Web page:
Sunday, March 22, 2009

Too Close for Comfort?

by Clare Langley-Hawthorne
http://www.clarelangleyhawthorne.com/


I was a little disconcerted when I read in my old local paper from Melbourne Australia, The Age, online about the weekend's shootings of four police officers in my current home town of Oakland, California. It wasn't the incident (tragic though it is) that was the cause of my disquiet- sadly Oakland is all too frequently associated with violence and crime these days - it was the fact that the news had travelled thousands of miles across the Pacific to become a headline there. No doubt we will have to fend off worried phone calls from family in Melbourne as they lament (as they always do) the current state of America...but it also reinforces the global reach of news these days and how fear, like tragedy, is imported day after day till it's firmly embedded in our psyche to the point that we become either overwhelmed or inured to it. This made me consider why I write what I write and what is for me 'too close for comfort'.

Why, for instance, do I write a historical series rather than a modern day crime series dealing with the very real fears we all face? On one level I like the sheer escapism of writing about another time and place and I love immersing myself in historical research but on another level I think perhaps I'm also avoiding writing about things that cut too close to the bone. Call it 'dread avoidance' - the art of skirting around the very essence of fear itself. Stephen King I believe once said that he wrote 'horror' because at some level writing it protected him and his family from it ever happening to them. I think for me the opposite is true - not writing about it a kind of protective measure (which seems a slightly pathetic admission doesn't it from a mystery writer?)


There is obviously plenty of room in the world of books for stories that both confront fear and those which provide a heady escape from those fears. For the development of my own craft, however, I know that one day I will have to set aside my inhibitions and face 'the darkest dread' in my stories. What I want to know is how you as a reader or a writer feel? Are there some things too close for comfort that you could neither read nor write about? How do you face the challenge of confronting these issues as well as these fears? If you write about them does it make it easier or harder to confront?

13 comments:

  1. I don't mind writing about the things that I'm most afraid of, but I don't like to write about anything related to putting children or animals in jeopardy. I even mute the television if bad stories come on the news about children or animals. By the same token, I never pick up a mystery that I know in advance puts a young child or animal in jeopardy. Needless to say, my writing isn't headed in that direction right now, either. I don't know whether it would be "good" for me as a writer to work through that. But frankly, I just don't like to read those stories, so I doubt I would ever want to write them, either. Phew.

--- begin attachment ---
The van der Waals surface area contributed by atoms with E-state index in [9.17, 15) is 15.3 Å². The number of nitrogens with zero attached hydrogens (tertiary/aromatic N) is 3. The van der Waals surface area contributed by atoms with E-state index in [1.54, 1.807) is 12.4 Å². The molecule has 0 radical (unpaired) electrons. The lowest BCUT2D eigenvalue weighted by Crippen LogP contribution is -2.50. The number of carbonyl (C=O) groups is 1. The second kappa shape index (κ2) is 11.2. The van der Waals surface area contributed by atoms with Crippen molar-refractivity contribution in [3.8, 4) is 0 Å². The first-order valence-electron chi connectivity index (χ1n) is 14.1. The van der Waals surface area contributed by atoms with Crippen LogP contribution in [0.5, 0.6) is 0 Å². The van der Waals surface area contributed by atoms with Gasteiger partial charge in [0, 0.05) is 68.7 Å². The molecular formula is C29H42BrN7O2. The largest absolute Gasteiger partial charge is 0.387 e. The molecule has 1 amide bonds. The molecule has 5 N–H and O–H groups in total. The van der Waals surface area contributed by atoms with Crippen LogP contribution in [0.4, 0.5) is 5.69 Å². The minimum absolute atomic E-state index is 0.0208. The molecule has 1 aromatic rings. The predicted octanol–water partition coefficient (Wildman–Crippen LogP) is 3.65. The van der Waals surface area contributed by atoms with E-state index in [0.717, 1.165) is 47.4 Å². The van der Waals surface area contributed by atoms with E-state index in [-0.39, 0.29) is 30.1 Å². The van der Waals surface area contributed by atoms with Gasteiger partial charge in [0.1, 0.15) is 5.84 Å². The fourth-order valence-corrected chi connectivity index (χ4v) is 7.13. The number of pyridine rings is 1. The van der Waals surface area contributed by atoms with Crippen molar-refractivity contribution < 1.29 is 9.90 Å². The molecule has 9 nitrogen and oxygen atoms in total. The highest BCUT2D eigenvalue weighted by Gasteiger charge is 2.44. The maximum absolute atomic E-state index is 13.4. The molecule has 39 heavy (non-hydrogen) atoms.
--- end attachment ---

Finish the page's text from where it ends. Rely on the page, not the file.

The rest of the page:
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  2. "Do the thing you fear and the death of fear is certain," wrote Emerson. There's truth in that, and someone could probably "write the thing they fear" and come out the same way.

    One does not have to render it on the page, IMO, for the "fear factor" to deepen the writing. I've always wanted to know, before I write, my Lead's greatest fear, and let the tones of that play out, whether implicitly or explicitly.

    I agree somewhat with Kathryn. I don't like to see children or animals hurt. I do, though, think some jeopardy in the form of a child in danger can be a good suspense trope. One of the first thrillers I studied in depth was Koontz's Midnight, and his sub plot of the little girl on the run (bringing out her inherent spunkiness) was superb.

    So nice to meet you in person, Kathryn.

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  3. Hi Jim! It was great to meet you too! Turns out Jim and I are both in the SoCal MWA chapter. They had a special event honoring the 50th Anniversary of Raymond Chandler’s Death: What His Life and His Work
    Mean for Mystery Writers Today
    We heard a fabulous presentation yesterday by by Judith Freeman, author of The Long Embrace: Raymond Chandler and the Woman He Loved.

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  4. I sometimes write what I fear, but with limits. A detective of mine had a daughter based on my daughter. My real daughter thought it was cool to have this fictional alter ego, and we had some nice scenes to flesh out the softer side of my detective. There was never any chance anything bad would happen to his daughter. Not in a million years.